GIGABYTE Z97X-UD5H Review: Choose Your Storage Optionby Ian Cutress on May 14, 2014 9:00 AM EST
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For the first of our Z97 reviews, GIGABYTE sent us its mid-range Z97X-UD5H. This model is designed for the casual enthusiast interested in the higher end of the feature set but not so far in overclocking nor gaming. GIGABYTE has a new color scheme for its channel range, and is aiming for a reasonable $190 price point.
The Z97 Chipset
We covered the nuances of the Z97 chipset in our Haswell Refresh review on Sunday, but the take home message was storage. Z97 allows motherboard manufacturers to use chipset lanes for SATA Express and M.2 ports, bringing PCIe based storage to the desktop platform without the need for a PCIe card. At current, these solutions only provide two lanes of PCIe bandwidth (10 Gbps), which should be 66.67% faster than SATA 6 Gbps, but it all comes down to the controller on the device used. There are currently a few M.2 PCIe x2 drives on the market, mostly SATA based, but zero SATA Express, making the manufactures who invest in these storage technologies waiting for future product.
SATA Express offers the chance for users to implement either SATA or a SATA Express device on the motherboard, however using a SATA Express device removes those two SATA ports out of the equation for other drives.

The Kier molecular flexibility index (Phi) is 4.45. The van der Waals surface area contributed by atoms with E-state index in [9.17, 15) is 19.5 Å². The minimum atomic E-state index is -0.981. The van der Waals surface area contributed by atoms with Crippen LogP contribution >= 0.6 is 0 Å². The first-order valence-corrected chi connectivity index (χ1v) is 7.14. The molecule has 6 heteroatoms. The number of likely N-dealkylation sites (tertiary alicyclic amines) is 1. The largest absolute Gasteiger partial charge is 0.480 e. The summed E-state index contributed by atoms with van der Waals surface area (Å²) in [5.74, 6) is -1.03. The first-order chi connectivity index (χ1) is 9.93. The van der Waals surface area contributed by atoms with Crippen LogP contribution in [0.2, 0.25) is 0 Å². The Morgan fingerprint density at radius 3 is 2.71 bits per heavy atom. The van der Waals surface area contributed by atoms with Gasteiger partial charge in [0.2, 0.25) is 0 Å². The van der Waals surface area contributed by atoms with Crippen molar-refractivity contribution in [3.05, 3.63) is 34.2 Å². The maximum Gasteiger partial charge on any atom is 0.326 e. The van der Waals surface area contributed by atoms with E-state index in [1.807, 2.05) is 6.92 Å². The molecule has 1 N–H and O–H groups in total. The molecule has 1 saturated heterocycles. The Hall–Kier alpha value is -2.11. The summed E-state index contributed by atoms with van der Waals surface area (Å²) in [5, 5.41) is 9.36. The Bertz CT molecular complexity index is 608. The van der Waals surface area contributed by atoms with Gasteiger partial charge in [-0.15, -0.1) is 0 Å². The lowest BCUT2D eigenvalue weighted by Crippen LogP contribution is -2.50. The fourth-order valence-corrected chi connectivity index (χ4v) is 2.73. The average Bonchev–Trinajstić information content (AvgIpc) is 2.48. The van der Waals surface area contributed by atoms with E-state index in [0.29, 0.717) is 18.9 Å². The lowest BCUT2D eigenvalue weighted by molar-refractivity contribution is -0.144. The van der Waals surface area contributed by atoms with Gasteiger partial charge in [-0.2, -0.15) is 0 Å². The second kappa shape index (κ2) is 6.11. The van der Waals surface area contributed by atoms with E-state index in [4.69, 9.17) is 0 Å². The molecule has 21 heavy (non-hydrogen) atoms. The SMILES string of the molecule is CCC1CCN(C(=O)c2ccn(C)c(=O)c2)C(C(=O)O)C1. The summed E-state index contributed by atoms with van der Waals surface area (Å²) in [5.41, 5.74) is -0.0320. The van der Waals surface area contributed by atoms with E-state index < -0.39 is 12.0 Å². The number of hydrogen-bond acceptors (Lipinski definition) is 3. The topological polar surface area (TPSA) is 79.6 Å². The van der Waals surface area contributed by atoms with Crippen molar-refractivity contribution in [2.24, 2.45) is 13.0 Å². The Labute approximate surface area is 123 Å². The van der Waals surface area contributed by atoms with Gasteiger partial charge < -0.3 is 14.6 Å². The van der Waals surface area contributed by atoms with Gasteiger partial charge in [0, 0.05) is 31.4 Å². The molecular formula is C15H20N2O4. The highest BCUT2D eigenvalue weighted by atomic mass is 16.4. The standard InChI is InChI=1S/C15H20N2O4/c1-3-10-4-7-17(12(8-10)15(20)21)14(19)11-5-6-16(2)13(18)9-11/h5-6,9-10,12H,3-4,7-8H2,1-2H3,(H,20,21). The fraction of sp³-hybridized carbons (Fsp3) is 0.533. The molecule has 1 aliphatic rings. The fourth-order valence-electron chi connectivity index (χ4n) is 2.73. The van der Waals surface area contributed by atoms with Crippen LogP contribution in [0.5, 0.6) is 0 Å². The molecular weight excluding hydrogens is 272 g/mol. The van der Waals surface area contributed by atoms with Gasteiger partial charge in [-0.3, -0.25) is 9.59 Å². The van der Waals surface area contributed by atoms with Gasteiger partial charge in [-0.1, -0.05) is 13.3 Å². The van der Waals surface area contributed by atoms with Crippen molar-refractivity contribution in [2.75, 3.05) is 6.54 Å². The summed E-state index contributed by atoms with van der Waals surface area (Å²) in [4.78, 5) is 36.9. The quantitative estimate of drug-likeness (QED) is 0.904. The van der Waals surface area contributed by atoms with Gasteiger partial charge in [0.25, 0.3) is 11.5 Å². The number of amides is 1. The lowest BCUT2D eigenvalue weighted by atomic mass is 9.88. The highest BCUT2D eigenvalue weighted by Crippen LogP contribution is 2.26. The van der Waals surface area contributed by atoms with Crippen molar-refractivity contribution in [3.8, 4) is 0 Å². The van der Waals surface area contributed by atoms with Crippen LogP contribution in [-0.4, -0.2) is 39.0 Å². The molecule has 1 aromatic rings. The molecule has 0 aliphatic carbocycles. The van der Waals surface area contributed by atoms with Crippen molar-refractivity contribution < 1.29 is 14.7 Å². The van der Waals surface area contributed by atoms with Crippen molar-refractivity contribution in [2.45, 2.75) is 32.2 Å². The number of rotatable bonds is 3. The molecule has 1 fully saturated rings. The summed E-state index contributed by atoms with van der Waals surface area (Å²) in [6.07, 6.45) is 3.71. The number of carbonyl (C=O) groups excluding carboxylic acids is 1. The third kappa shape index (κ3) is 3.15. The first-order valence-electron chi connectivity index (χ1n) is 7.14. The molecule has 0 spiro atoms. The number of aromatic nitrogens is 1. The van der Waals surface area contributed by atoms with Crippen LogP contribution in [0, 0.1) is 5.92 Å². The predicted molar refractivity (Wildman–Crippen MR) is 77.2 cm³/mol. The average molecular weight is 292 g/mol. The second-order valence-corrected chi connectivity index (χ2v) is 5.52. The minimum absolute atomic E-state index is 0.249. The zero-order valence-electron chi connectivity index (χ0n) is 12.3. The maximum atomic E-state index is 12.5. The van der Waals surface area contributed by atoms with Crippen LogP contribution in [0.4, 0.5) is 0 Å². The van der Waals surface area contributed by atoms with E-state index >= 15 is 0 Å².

M.2 (NGFF) drives can come in SATA or PCIe form factors, and as such motherboard manufacturers have the option of providing PCIe only M.2, SATA only M.2, or a slot that will affix to both. Looking at the current Z97 designs, it would seem that most manufacturers are using M.2 as PCIe storage only, making the point moot.
All this allocation comes from somewhere, and the Intel 9-series chipsets support Flex-IO to modify how the PCIe lanes are arranged:
The chipset has access to 18 ports, four of which are USB 3.0, four are SATA 6 Gbps and 6 are PCIe. This leaves two sets of two, the first set can be configured for either USB 3.0 or PCIe, and the second set are either SATA or PCIe, but only a maximum of eight PCIe ports are possible. This is designed as a catch-all interface for different sized motherboards, where some can use more PCIe lanes, others can use more USB 3 ports, and so on. Depending on how SATA Express is implemented, these lanes can be used and abused for storage purposes.
The Z97X-UD5H we are reviewing today has a SATA Express port on the motherboard, but unfortunately we do not have the tools to test it. GIGABYTE has used SATA ports from the chipset and included a SATA controller to offer two more SATA ports in case the SATA Express is in use, allowing six SATA devices in total alongside a SATA Express drive.
GIGABYTE Z97X-UD5H Overview
Motherboard design from the big four has gotten to a point where good is now average and excellent is the new good. The new battlegrounds include specific functionality, aesthetics, improving over the basics and user interaction. With Z87 we saw each of the manufacturers pick design philosophies for their ranges, and now with 9-series we are seeing the next iteration of those philosophies. For GIGABYTE’s channel motherboard line, the Ultra Durable moniker is the leading message, attempting to portray the use of higher quality components. This means the use of International Rectifier designs on the power delivery of most products, as well as per-port USB fusing, 15 micron gold in the socket and 10K black capacitors among others.